Saturday, September 6, 2014

Coonin, A. Victor and The Florentine Press. From Marble to Flesh. The Biography of Michelangelo's David.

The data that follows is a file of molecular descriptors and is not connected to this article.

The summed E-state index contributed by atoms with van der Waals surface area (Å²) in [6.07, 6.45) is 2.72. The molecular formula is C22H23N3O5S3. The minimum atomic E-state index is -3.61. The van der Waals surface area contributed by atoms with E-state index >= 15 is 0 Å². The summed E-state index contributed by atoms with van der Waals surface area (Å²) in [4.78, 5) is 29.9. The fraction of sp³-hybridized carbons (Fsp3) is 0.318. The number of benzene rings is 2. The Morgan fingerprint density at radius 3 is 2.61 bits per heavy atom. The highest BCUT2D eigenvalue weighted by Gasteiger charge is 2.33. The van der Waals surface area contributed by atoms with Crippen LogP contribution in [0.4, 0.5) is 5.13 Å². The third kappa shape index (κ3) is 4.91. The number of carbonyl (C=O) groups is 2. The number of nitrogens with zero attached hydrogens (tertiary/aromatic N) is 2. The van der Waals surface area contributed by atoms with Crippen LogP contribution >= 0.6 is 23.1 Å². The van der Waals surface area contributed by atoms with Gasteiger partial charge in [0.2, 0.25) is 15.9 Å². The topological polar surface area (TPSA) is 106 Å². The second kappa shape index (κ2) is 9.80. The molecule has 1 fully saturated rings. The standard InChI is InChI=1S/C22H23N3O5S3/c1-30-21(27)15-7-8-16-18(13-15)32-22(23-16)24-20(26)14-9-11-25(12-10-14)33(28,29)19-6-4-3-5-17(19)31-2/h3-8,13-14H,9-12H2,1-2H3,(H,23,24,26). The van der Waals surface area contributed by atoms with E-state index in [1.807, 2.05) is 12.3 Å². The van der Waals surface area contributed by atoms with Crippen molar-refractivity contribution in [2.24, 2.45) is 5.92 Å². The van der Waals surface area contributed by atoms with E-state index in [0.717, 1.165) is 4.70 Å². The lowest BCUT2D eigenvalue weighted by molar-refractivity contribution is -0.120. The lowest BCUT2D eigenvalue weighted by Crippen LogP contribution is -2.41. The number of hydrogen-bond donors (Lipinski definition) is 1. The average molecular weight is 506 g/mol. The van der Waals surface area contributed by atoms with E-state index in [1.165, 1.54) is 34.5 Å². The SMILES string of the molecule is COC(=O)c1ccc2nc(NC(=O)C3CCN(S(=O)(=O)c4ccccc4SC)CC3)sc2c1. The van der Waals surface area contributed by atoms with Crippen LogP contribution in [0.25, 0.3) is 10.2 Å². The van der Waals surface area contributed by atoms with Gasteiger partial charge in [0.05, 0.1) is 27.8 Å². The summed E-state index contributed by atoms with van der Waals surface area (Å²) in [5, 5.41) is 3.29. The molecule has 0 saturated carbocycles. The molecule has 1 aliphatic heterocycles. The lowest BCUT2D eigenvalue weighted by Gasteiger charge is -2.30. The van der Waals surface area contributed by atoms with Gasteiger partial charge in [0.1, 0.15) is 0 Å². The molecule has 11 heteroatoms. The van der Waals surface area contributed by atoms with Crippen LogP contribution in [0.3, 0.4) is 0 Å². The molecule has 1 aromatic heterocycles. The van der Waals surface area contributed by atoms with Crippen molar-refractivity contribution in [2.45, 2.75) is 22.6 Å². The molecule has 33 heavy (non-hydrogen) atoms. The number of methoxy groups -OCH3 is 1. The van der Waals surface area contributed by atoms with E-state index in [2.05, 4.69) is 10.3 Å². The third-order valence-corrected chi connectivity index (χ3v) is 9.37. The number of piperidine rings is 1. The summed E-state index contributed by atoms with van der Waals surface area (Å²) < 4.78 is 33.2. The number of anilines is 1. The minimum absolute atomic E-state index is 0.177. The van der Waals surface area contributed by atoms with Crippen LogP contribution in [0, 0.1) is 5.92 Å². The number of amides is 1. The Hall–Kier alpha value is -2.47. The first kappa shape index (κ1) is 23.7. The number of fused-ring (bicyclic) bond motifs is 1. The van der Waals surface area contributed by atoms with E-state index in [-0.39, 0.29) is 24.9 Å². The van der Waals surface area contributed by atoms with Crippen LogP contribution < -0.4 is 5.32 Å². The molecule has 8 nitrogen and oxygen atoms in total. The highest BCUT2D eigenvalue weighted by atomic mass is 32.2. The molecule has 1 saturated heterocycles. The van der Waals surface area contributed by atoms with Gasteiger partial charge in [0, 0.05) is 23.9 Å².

B'gruppo. 2014. c272p. illus. bibliog. index. ISBN 9788897696025 (paper) $25.13. B00LB8AWD0 (kindle ebook). $17.99. 9788897696100 (Nook book). $20.99. The gigantic marble statue of the biblical King David (c. 1501-1503) by the sculptor, painter, and architect Michelangelo Buonarroti (1475-1564) indisputably is one of the most famous statues in the world. Originally intended to stand atop one of the spurs of the Cathedral of Santa Maria del Fiore in Florence, Italy, for more than three hundred years it stood on a pedestal in Florence’s Piazza della Signoria close to the door of the town hall known as the Palazzo Vecchio, where it became a political symbol of Florence and then of Italy. Now an artistic and popular icon of nearly worldwide import, David is acclaimed as a superlative example of Renaissance art created by one of the most gifted artistic geniuses who ever lived. Inspiring millions of people over the course of its centuries- long existence, Michelangelo’s David also may be one of the most reproduced masterpieces the world has ever seen. In this publication, which was crowd funded and produced by means of the assistance of The Florentine Press, Coonin (James F. Ruffin Professor of Art History at Rhodes College, Memphis, TN; Ph.D, Art History, Rutgers University; the author of dozens of articles, essays, and catalogue entries as well as the editor of two books on Renaissance Art), a distinguished art historian who specializes in Italian Renaissance Art, writes the first ever “biography” of Michelangelo’s masterpiece, while attempting to answer the fundamental questions: What makes David so famous? Why does a 500-year-old statue of a religious figure continue to almost universally resonate with viewers? Examining his subject by means of a humanizing approach that adopts various methodologies and gives the statue and its history many lifelike qualities, the author covers the Origins, Adolescence, Maturity, Midlife Crises, and Golden Years of David. Beginning his story of the colossus long before Michelangelo secured its commission and continuing it into the 21st- century, Coonin recounts how what started simply as a monumental block of marble from a quarry in the mountains near Carrara, Italy, became in Michelangelo’s hands an embodiment of human accomplishment, perfection, magnificence, and beauty. Before and following the death of the artist in 1564, the statue endured a precarious existence on the Piazza della Signoria in Florence until it was moved to Florence’s Accademia Gallery of the Accademia delle Belle Arti during the summer of 1873, at which time it occupied what would become a specially- built space called the Tribune. During the 19th and 20th centuries, David came to be widely copied and reproduced. It appeared as and in various forms and media including casts, statutes, advertisements, body tattoos, and other commodities. Its imagery was appropriated, adapted, and/or modified by various groups, causes, and contemporary artists. Today while Michelangelo’s statue has achieved iconic status, it still remains threatened by environmental, physical, social, and other phenomena. Retelling the complete history of Michelangelo’s David up to present times, Coonin discusses all aspects of David's life and many topics, not limited to the statue’s predecessors, symbolism, and naturalism as well as the cultural, political, and social contexts in which it was viewed. He addresses many subjects about David and Michelangelo that still may be considered controversial such as their sexualities and the statue’s nudity. The author also sets forth a considerable amount of information about David’s restorations and the perils that he continues to face into the future. Scholarly yet very accessible and engaging, this noteworthy, well-presented, cleverly- conceived, first publication of its kind to consider Michelangelo’s masterpiece over the course of many centuries and in terms that humanize the statue and consider it as a living art object will be of significant interest to art lovers, students, scholars, and others. It is very highly recommended for many academic, special, and public libraries. Review copy. Availability:, Barnes &, The Florentine Press